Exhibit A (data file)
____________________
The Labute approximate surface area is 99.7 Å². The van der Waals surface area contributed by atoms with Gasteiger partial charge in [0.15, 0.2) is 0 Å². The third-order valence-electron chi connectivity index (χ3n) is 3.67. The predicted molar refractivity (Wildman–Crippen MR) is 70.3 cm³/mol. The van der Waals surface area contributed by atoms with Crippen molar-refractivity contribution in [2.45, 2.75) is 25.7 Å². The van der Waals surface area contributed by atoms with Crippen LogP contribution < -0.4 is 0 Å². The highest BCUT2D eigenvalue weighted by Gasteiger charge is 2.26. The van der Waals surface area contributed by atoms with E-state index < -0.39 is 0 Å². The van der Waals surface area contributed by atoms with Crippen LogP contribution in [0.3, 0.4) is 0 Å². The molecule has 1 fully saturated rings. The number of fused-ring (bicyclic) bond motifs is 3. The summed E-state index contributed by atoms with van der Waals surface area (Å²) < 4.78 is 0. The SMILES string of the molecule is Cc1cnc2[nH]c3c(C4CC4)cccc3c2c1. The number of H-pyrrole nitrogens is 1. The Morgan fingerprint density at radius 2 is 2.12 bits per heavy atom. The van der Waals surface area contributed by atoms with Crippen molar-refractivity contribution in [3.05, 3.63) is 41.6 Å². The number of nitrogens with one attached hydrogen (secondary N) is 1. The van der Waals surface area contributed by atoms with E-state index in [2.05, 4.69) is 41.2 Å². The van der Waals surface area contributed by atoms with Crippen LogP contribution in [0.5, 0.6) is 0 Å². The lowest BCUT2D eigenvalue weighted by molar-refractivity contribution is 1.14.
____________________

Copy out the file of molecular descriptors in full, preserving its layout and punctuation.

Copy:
The Labute approximate surface area is 99.7 Å². The van der Waals surface area contributed by atoms with Gasteiger partial charge in [0.15, 0.2) is 0 Å². The third-order valence-electron chi connectivity index (χ3n) is 3.67. The predicted molar refractivity (Wildman–Crippen MR) is 70.3 cm³/mol. The van der Waals surface area contributed by atoms with Crippen molar-refractivity contribution in [2.45, 2.75) is 25.7 Å². The van der Waals surface area contributed by atoms with Crippen LogP contribution < -0.4 is 0 Å². The highest BCUT2D eigenvalue weighted by Gasteiger charge is 2.26. The van der Waals surface area contributed by atoms with E-state index < -0.39 is 0 Å². The van der Waals surface area contributed by atoms with Crippen LogP contribution in [0.3, 0.4) is 0 Å². The molecule has 1 fully saturated rings. The number of fused-ring (bicyclic) bond motifs is 3. The summed E-state index contributed by atoms with van der Waals surface area (Å²) < 4.78 is 0. The SMILES string of the molecule is Cc1cnc2[nH]c3c(C4CC4)cccc3c2c1. The number of H-pyrrole nitrogens is 1. The Morgan fingerprint density at radius 2 is 2.12 bits per heavy atom. The van der Waals surface area contributed by atoms with Crippen molar-refractivity contribution in [3.05, 3.63) is 41.6 Å². The number of nitrogens with one attached hydrogen (secondary N) is 1. The van der Waals surface area contributed by atoms with E-state index in [2.05, 4.69) is 41.2 Å². The van der Waals surface area contributed by atoms with Crippen LogP contribution in [0.5, 0.6) is 0 Å². The lowest BCUT2D eigenvalue weighted by molar-refractivity contribution is 1.14.